Moreover, the claimed selection of the content of B and the claimed selection within the domain of 0-10 wt% of at least one of Ru/Pt/Rh/Ir/Pd/Os disclosed in D2 are narrow selections also when taken alone. Hence, also for these reasons the claimed composition is a narrow selection within the ranges disclosed in D2.
Accordingly, the claimed composition is not simply a re-wording of the ranges disclosed in D2 but rather a narrow selection within the composition disclosed in the abstract of D2.
2.4 Nonetheless, in order to establish novelty it must also be verified that D2 does not provide, for instance by means of examples, a clear and unambiguous teaching to work in the area covered by present claim 1.
As explained above, D2 does not comprise specific examples. In the absence of such examples and of any indication to the contrary, the teaching conveyed by D2 to the person skilled in the art is to work in the middle of the ranges disclosed in this document. Accordingly, in the case of B, for which D2 discloses a range of 0-0.02, there is no teaching to work within the presently claimed range (0.001-0.005), which is removed from the middle of the prior art range. Moreover, to arrive at the claimed invention it would also be necessary to select among the "at least one of Ru/Pt/Rh/Ir/Pd/Os" the appropriate elements, i.e. Ru and at least one of Pt/Rh/Ir/Pd while at the same time excluding Os. Also in this respect no teaching is provided by D2.
2.5 Therefore, an alloy according to claim 1 is not clearly and directly derivable from the prior art. Accordingly, the subject-matter of claim 1 is novel.
2.6 For the same reasons this conclusion applies also to the subject-matter of claim 4.
3. Inventive step
3.1 The problem solved by the claimed invention starting from D2 can be seen in the provision of a superalloy with reduced microstructural instability and improved high temperature mechanical properties (paragraph ).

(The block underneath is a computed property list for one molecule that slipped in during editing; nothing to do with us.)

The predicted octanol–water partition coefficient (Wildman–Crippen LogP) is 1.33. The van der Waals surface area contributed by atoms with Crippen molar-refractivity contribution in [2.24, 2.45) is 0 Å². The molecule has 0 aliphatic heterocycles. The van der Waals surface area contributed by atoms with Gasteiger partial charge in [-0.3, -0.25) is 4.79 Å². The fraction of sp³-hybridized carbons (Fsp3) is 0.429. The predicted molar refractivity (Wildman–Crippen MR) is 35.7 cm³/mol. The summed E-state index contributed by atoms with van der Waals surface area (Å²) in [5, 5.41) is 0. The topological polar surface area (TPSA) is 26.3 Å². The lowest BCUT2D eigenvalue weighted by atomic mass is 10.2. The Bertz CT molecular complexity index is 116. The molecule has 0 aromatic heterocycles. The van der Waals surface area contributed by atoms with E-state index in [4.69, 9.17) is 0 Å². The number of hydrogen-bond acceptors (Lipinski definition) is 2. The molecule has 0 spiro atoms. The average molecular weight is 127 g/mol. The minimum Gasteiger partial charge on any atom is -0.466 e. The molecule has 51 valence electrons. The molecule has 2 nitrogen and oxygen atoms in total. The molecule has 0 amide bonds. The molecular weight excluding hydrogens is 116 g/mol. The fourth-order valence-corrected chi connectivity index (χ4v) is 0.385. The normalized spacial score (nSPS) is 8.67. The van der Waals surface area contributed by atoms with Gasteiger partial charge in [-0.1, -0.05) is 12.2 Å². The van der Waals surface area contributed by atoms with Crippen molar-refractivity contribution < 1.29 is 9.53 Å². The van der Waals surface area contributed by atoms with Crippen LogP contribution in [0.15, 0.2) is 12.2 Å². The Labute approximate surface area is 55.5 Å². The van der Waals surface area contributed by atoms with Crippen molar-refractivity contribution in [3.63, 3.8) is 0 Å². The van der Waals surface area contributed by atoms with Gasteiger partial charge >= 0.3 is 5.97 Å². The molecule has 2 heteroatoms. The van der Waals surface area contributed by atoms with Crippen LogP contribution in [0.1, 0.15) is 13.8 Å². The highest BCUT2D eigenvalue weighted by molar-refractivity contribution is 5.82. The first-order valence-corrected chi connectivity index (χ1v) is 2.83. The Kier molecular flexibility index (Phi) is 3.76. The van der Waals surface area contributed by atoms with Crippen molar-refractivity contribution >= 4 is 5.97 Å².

This problem is solved by the composition of claim 1, wherein the selected B content provides sufficient strength while avoiding excessive incipient melting (paragraphs  and ). Furthermore, Ru stabilizes the microstructure against detrimental TCP formation (paragraph ) and Pt, Ir, Rh and Pd provide creep strength (paragraph ).
3.2 It is true that D2 also deals with the control of the microstructure and the optimisation of the mechanical properties (paragraphs  and ). However, D2 does not provide any hint that advantages in this respect could be obtained by a composition according to present claim 1. Accordingly, D2 alone does not render it obvious to select a composition according to claim 1.
3.3 Nor is this teaching provided by D9, which was considered in the decision under appeal for assessing inventive step (point 4). D9 does not mention at all the elements Ru/Pt/Rh/Ir/Pd/Os, so that it cannot teach to select contents of these elements according to claim 1. Moreover, although it describes reducing the B content to not more than 0.005% (page 4, lines 14-29) D9 teaches at the same time to reduce C and Zr contents to values which fall outside the claimed ranges (page 4, lines 12-32). Hence, applying the teaching of D9 in respect of B would also result in the choice C and Zr contents which would differ from the requirements of claim 1. Hence, the combination of D2 and D9 would not lead to the claimed invention either.
3.4 Accordingly, the subject-matter of claim 1 involves an inventive step.
3.5 For the same reasons, this conclusion applies also to the subject-matter of claim 4.
For these reasons it is decided that:
1. The appeal is dismissed.
2. The request to refund the appeal fee is rejected.